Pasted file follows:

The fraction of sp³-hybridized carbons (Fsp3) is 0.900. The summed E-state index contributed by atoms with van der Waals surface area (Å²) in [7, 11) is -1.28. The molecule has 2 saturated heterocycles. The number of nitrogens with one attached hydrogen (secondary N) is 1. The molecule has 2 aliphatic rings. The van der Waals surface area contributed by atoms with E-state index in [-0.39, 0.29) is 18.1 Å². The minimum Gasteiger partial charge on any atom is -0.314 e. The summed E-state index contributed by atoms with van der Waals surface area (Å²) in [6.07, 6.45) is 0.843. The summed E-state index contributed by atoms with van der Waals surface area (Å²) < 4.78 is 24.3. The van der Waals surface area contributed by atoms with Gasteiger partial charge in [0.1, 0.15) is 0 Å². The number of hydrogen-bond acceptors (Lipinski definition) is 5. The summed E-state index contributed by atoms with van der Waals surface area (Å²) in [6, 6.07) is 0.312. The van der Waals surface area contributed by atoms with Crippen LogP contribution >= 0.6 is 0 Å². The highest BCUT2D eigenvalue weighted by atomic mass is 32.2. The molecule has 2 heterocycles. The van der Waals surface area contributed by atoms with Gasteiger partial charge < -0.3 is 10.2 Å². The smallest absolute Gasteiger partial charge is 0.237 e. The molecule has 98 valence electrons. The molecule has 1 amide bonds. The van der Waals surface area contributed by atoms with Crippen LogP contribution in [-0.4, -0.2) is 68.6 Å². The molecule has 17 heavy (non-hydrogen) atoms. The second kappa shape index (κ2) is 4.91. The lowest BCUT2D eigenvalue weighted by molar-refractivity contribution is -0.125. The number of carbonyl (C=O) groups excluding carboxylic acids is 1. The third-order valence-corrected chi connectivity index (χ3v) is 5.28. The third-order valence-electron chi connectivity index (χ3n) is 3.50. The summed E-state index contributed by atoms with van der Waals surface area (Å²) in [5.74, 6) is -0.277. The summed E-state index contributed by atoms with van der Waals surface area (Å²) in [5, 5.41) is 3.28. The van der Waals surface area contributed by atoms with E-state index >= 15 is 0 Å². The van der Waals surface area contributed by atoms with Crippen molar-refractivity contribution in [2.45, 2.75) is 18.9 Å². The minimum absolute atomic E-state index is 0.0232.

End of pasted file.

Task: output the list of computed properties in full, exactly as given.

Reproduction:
The fraction of sp³-hybridized carbons (Fsp3) is 0.900. The summed E-state index contributed by atoms with van der Waals surface area (Å²) in [7, 11) is -1.28. The molecule has 2 saturated heterocycles. The number of nitrogens with one attached hydrogen (secondary N) is 1. The molecule has 2 aliphatic rings. The van der Waals surface area contributed by atoms with E-state index in [-0.39, 0.29) is 18.1 Å². The minimum Gasteiger partial charge on any atom is -0.314 e. The summed E-state index contributed by atoms with van der Waals surface area (Å²) in [6.07, 6.45) is 0.843. The summed E-state index contributed by atoms with van der Waals surface area (Å²) < 4.78 is 24.3. The van der Waals surface area contributed by atoms with Gasteiger partial charge in [0.1, 0.15) is 0 Å². The number of hydrogen-bond acceptors (Lipinski definition) is 5. The summed E-state index contributed by atoms with van der Waals surface area (Å²) in [6, 6.07) is 0.312. The van der Waals surface area contributed by atoms with Crippen LogP contribution >= 0.6 is 0 Å². The highest BCUT2D eigenvalue weighted by atomic mass is 32.2. The molecule has 2 heterocycles. The van der Waals surface area contributed by atoms with Gasteiger partial charge < -0.3 is 10.2 Å². The smallest absolute Gasteiger partial charge is 0.237 e. The molecule has 98 valence electrons. The molecule has 1 amide bonds. The van der Waals surface area contributed by atoms with Crippen LogP contribution in [-0.4, -0.2) is 68.6 Å². The molecule has 17 heavy (non-hydrogen) atoms. The second kappa shape index (κ2) is 4.91. The lowest BCUT2D eigenvalue weighted by molar-refractivity contribution is -0.125. The number of carbonyl (C=O) groups excluding carboxylic acids is 1. The third-order valence-corrected chi connectivity index (χ3v) is 5.28. The third-order valence-electron chi connectivity index (χ3n) is 3.50. The summed E-state index contributed by atoms with van der Waals surface area (Å²) in [5.74, 6) is -0.277. The summed E-state index contributed by atoms with van der Waals surface area (Å²) in [5, 5.41) is 3.28. The van der Waals surface area contributed by atoms with E-state index >= 15 is 0 Å². The van der Waals surface area contributed by atoms with Crippen molar-refractivity contribution in [2.45, 2.75) is 18.9 Å². The minimum absolute atomic E-state index is 0.0232.